Millennia ago, humans gathered in caves at night for a sense of protection. In groups near an open fire, they listened to the frightening sounds of predators outside and hoped they would not become a predator’s next meal.
When the sounds got louder and closer, they stoked their fires higher, attempting to ward off the predators. Sure, man ventured outside at night, but he was never all that comfortable unless he was in a group. Man needed night vision.
Finally, in the late 1960s, the U.S. military started employing night-vision goggles (NVGs). At first, the price in accidents was high for their attempts to change the natural law of things that go bump in the night. But slowly military crews gifted with NVGs overcame the issues of darkness. Particularly when those wearing the NVGs were helicopter crews; they became the hunters at night.
Now men sit in caves and fear the sounds of hunter helicopters, when the sounds get louder, they put out their fires, for attracting attention might have a fatal ending.
What’s this got to do with today’s helicopter operations in the civil world? Up until the year 2000, I was like our predecessors in the caves. I sat in a ready room at night and hoped the alarm wouldn’t go off. If it did, I would have to go fly in the dark. Eventually I paid attention to what our friends in the military were up to and decided they must be on the right track for night operations. I proposed to the rest of the pilot staff in our organization that we take a look at NVGs. The first thing I heard was "Get a rope" from one of the pilots. He had flown with NVGs in 1977. From his experience with earlier-technology goggles, I know why he was looking for a rope and a tall tree.
We called Mike Atwood of Aviation Specialties Unlimited in Boise, Idaho, who gave a demonstration of the latest NVG technology. When the pilot with a rope came back from the demonstration flight, he was smiling. We soon had integrated NVGs into our operations.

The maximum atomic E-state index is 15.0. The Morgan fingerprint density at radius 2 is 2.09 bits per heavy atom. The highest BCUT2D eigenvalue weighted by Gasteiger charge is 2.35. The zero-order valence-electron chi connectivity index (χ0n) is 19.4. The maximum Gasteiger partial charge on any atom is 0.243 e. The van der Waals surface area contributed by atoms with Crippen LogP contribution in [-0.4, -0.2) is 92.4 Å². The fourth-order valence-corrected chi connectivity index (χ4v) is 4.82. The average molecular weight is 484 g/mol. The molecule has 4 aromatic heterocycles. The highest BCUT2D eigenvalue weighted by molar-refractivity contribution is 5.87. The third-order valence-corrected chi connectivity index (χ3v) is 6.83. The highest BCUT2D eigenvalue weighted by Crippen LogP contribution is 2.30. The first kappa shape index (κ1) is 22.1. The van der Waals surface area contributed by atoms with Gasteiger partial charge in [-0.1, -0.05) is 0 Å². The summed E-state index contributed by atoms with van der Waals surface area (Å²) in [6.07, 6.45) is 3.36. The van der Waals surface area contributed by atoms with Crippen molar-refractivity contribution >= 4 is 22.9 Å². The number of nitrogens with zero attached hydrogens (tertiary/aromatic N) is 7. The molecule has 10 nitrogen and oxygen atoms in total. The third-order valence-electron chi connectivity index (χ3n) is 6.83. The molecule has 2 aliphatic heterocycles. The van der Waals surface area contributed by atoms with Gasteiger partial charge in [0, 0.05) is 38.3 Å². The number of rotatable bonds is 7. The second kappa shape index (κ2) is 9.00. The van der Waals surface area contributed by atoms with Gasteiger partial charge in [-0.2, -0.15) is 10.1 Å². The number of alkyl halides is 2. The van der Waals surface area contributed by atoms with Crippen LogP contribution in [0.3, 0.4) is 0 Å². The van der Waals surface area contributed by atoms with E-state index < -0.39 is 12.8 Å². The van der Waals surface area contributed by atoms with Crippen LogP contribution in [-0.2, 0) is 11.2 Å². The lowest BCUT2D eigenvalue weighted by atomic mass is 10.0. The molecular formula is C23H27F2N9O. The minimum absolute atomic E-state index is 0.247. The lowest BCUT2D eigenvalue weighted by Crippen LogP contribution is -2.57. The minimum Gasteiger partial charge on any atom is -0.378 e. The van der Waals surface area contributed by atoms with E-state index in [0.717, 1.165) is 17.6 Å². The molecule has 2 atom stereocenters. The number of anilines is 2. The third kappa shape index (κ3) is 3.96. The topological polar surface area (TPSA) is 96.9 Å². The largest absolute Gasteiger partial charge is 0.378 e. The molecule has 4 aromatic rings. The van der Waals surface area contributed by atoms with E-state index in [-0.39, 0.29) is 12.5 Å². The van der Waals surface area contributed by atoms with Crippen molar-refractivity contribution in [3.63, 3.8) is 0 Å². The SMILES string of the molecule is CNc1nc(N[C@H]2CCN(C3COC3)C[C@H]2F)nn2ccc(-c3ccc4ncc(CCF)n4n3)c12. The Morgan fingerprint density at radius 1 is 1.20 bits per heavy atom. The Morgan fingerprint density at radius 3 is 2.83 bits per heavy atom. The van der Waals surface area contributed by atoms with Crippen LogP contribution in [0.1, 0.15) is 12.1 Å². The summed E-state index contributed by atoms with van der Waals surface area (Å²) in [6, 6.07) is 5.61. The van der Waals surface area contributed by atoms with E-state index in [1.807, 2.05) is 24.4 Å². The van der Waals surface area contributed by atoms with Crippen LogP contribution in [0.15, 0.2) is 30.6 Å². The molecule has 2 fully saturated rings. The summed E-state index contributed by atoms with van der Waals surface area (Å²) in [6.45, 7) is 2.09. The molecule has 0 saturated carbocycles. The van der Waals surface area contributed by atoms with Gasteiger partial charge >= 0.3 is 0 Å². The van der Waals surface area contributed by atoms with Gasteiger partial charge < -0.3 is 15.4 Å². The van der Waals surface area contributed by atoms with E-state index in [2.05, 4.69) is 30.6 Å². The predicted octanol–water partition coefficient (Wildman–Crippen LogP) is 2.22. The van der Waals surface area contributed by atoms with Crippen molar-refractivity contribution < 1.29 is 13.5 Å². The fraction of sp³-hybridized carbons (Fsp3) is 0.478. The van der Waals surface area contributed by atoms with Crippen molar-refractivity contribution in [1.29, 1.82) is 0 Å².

This was like a new-found religion for me; I preached the blessings of NVGs at every opportunity. But I soon learned my brothers in the Part 135 world faced obstacles we didn’t in the public-use sector. The FAA had determined NVG technology was dangerous. Just look at the statistics from the military experience of the late 1960s and early 1970s and anyone could see that the NVG technology of the year 2000 could not possibly be trusted. (If you see a problem with that sentence, you must be paying attention.) So the FAA put up roadblocks and progressive thinkers in the industry knocked them down.
This was status quo until one day the FAA told the media it had been supporting NVG use for some time and that all night operations should take advantage of the technology. Those of us that found this a little sudden, shall we say, just raised our heads and said, "Amen!"
Until mid-May, I felt NVG use was headed in the right direction and I could go tilt at new windmills. Yes, the FAA had mandated that a second person be on goggles below 300 ft, but the ever-resourceful EMS helicopter folks countered by training the nurses or paramedics that sit in the copilot’s seat to perform that role. My wife, who is a nurse, says NVG use is not a core competency for nurses. But this probably added a sense of teamwork in the cockpit and raised the awareness of the medical crew a bit, so perhaps some overall good was achieved. I do not think it was the good the FAA had in mind, but so be it.
Then on Apr. 29 the FAA released a Safety Alert For Operators. This went into detail about "safety-sensitive" vs. "non-safety-sensitive" crewmembers and the limits of both. The bottom line was this alert would have forced the medical personnel being used to satisfy the mandate for two NVG-wearing personnel below 300 ft rule to be included in the operator’s FAA-required drug-testing program.
Imagine the adverse effects of this policy. The medical folks typically don’t work for the operator, so how did the FAA expect the operators to require these folks to abandon their constitutional rights? Would the unions for the medical folks just allow this to happen? Also, with the FAA’s determination that a nurse or paramedic is a safety crewmember on an EMS helicopter, his or her life insurance might be nullified in the event of an accident. (I will add a point I haven’t seen raised in other arguments forwarded by the EMS helicopter community: Where is the demonstrated need for this drug testing? What accident or incident occurred because the medical person in the copilot’s seat — with no aircraft controls — caused a degradation of safety in the cockpit?)
What would have been the gain in safety from by this policy? Consider the EMS operator that, for either financial or operational reasons, couldn’t comply with this alert and had to abandon NVG operations. Did you hear that bump in the dark over there? Throw another log on the fire, would you please?
As it turned out, the FAA at press time retracted this alert. That was certainly a good idea.